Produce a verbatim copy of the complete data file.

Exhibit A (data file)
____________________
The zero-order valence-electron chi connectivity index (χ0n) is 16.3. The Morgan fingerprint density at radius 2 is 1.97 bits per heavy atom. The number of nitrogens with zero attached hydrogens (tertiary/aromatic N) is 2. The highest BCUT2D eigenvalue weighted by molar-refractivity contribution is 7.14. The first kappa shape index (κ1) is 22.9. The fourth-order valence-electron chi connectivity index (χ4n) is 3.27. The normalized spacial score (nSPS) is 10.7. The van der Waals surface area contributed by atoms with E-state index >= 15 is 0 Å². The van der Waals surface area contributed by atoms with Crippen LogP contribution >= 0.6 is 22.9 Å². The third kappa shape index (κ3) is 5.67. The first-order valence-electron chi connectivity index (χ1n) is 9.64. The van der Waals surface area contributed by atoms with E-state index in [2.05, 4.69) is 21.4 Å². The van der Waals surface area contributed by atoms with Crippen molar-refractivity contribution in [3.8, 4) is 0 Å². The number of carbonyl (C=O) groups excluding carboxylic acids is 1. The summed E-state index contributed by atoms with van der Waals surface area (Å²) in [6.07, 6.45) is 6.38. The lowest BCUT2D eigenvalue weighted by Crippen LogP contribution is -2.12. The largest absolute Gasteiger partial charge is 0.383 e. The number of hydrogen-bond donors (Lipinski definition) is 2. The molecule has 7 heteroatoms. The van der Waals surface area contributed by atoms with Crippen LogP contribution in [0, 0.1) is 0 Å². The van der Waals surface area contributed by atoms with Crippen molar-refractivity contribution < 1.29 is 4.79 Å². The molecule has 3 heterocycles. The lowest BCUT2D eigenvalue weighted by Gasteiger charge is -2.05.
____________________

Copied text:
The zero-order valence-electron chi connectivity index (χ0n) is 16.3. The Morgan fingerprint density at radius 2 is 1.97 bits per heavy atom. The number of nitrogens with zero attached hydrogens (tertiary/aromatic N) is 2. The highest BCUT2D eigenvalue weighted by molar-refractivity contribution is 7.14. The first kappa shape index (κ1) is 22.9. The fourth-order valence-electron chi connectivity index (χ4n) is 3.27. The normalized spacial score (nSPS) is 10.7. The van der Waals surface area contributed by atoms with E-state index >= 15 is 0 Å². The van der Waals surface area contributed by atoms with Crippen LogP contribution >= 0.6 is 22.9 Å². The third kappa shape index (κ3) is 5.67. The first-order valence-electron chi connectivity index (χ1n) is 9.64. The van der Waals surface area contributed by atoms with E-state index in [2.05, 4.69) is 21.4 Å². The van der Waals surface area contributed by atoms with Crippen molar-refractivity contribution in [3.8, 4) is 0 Å². The number of carbonyl (C=O) groups excluding carboxylic acids is 1. The summed E-state index contributed by atoms with van der Waals surface area (Å²) in [6.07, 6.45) is 6.38. The lowest BCUT2D eigenvalue weighted by Crippen LogP contribution is -2.12. The largest absolute Gasteiger partial charge is 0.383 e. The number of hydrogen-bond donors (Lipinski definition) is 2. The molecule has 7 heteroatoms. The van der Waals surface area contributed by atoms with Crippen LogP contribution in [0, 0.1) is 0 Å². The van der Waals surface area contributed by atoms with Crippen molar-refractivity contribution < 1.29 is 4.79 Å². The molecule has 3 heterocycles. The lowest BCUT2D eigenvalue weighted by Gasteiger charge is -2.05.